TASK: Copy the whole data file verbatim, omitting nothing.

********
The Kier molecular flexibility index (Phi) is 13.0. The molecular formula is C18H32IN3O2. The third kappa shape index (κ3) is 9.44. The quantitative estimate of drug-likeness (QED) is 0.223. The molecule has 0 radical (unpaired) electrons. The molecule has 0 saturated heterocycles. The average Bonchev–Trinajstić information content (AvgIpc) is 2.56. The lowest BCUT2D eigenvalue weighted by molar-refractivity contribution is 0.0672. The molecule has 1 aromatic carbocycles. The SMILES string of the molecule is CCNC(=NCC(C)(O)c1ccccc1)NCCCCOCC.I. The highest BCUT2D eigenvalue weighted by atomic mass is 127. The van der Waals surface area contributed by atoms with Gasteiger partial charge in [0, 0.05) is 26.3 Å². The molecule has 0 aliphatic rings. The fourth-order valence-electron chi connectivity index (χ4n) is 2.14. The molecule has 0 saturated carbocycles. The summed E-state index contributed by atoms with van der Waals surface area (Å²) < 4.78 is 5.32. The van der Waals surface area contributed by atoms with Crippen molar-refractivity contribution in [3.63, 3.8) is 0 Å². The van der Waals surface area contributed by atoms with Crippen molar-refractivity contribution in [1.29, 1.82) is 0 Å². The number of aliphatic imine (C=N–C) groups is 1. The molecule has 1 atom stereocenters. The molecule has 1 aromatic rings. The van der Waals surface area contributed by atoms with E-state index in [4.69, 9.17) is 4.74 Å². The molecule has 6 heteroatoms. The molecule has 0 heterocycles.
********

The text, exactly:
The Kier molecular flexibility index (Phi) is 13.0. The molecular formula is C18H32IN3O2. The third kappa shape index (κ3) is 9.44. The quantitative estimate of drug-likeness (QED) is 0.223. The molecule has 0 radical (unpaired) electrons. The molecule has 0 saturated heterocycles. The average Bonchev–Trinajstić information content (AvgIpc) is 2.56. The lowest BCUT2D eigenvalue weighted by molar-refractivity contribution is 0.0672. The molecule has 1 aromatic carbocycles. The SMILES string of the molecule is CCNC(=NCC(C)(O)c1ccccc1)NCCCCOCC.I. The highest BCUT2D eigenvalue weighted by atomic mass is 127. The van der Waals surface area contributed by atoms with Gasteiger partial charge in [0, 0.05) is 26.3 Å². The molecule has 0 aliphatic rings. The fourth-order valence-electron chi connectivity index (χ4n) is 2.14. The molecule has 0 saturated carbocycles. The summed E-state index contributed by atoms with van der Waals surface area (Å²) < 4.78 is 5.32. The van der Waals surface area contributed by atoms with Crippen molar-refractivity contribution in [3.63, 3.8) is 0 Å². The van der Waals surface area contributed by atoms with Crippen molar-refractivity contribution in [1.29, 1.82) is 0 Å². The number of aliphatic imine (C=N–C) groups is 1. The molecule has 1 atom stereocenters. The molecule has 1 aromatic rings. The van der Waals surface area contributed by atoms with E-state index in [4.69, 9.17) is 4.74 Å². The molecule has 6 heteroatoms. The molecule has 0 heterocycles.